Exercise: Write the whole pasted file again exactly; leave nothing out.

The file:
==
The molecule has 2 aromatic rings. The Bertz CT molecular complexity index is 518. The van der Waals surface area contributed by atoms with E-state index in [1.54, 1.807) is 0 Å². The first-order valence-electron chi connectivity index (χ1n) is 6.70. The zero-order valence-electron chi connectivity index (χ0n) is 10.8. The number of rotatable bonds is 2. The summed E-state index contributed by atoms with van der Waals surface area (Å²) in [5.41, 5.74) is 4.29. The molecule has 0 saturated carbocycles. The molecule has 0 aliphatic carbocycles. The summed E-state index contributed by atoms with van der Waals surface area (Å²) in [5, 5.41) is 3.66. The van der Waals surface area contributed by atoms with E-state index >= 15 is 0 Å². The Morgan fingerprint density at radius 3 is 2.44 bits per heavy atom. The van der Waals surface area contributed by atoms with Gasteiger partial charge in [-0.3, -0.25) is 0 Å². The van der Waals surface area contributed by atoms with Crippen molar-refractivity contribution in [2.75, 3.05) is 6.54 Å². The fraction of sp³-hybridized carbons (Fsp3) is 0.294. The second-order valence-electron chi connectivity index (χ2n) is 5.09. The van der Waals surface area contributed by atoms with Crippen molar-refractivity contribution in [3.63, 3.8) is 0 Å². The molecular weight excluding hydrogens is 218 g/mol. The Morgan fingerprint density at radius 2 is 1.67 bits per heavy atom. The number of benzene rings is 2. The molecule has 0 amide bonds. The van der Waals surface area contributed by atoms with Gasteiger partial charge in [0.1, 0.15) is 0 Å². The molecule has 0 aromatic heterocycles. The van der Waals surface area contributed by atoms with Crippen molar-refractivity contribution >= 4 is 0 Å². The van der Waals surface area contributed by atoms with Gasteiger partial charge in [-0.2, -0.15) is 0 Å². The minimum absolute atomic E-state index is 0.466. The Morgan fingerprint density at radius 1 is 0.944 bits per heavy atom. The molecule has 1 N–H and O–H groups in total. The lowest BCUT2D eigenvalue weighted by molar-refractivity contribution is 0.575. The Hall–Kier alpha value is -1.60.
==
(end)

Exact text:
The molecule has 2 aromatic rings. The Bertz CT molecular complexity index is 518. The van der Waals surface area contributed by atoms with E-state index in [1.54, 1.807) is 0 Å². The first-order valence-electron chi connectivity index (χ1n) is 6.70. The zero-order valence-electron chi connectivity index (χ0n) is 10.8. The number of rotatable bonds is 2. The summed E-state index contributed by atoms with van der Waals surface area (Å²) in [5.41, 5.74) is 4.29. The molecule has 0 saturated carbocycles. The molecule has 0 aliphatic carbocycles. The summed E-state index contributed by atoms with van der Waals surface area (Å²) in [5, 5.41) is 3.66. The van der Waals surface area contributed by atoms with E-state index >= 15 is 0 Å². The Morgan fingerprint density at radius 3 is 2.44 bits per heavy atom. The van der Waals surface area contributed by atoms with Gasteiger partial charge in [-0.3, -0.25) is 0 Å². The van der Waals surface area contributed by atoms with Crippen molar-refractivity contribution in [2.75, 3.05) is 6.54 Å². The fraction of sp³-hybridized carbons (Fsp3) is 0.294. The second-order valence-electron chi connectivity index (χ2n) is 5.09. The van der Waals surface area contributed by atoms with Crippen molar-refractivity contribution in [3.63, 3.8) is 0 Å². The molecular weight excluding hydrogens is 218 g/mol. The Morgan fingerprint density at radius 2 is 1.67 bits per heavy atom. The number of benzene rings is 2. The molecule has 0 amide bonds. The van der Waals surface area contributed by atoms with Gasteiger partial charge in [0.1, 0.15) is 0 Å². The molecule has 0 aromatic heterocycles. The van der Waals surface area contributed by atoms with Crippen molar-refractivity contribution >= 4 is 0 Å². The van der Waals surface area contributed by atoms with Gasteiger partial charge in [-0.2, -0.15) is 0 Å². The minimum absolute atomic E-state index is 0.466. The Morgan fingerprint density at radius 1 is 0.944 bits per heavy atom. The molecule has 1 N–H and O–H groups in total. The lowest BCUT2D eigenvalue weighted by molar-refractivity contribution is 0.575. The Hall–Kier alpha value is -1.60.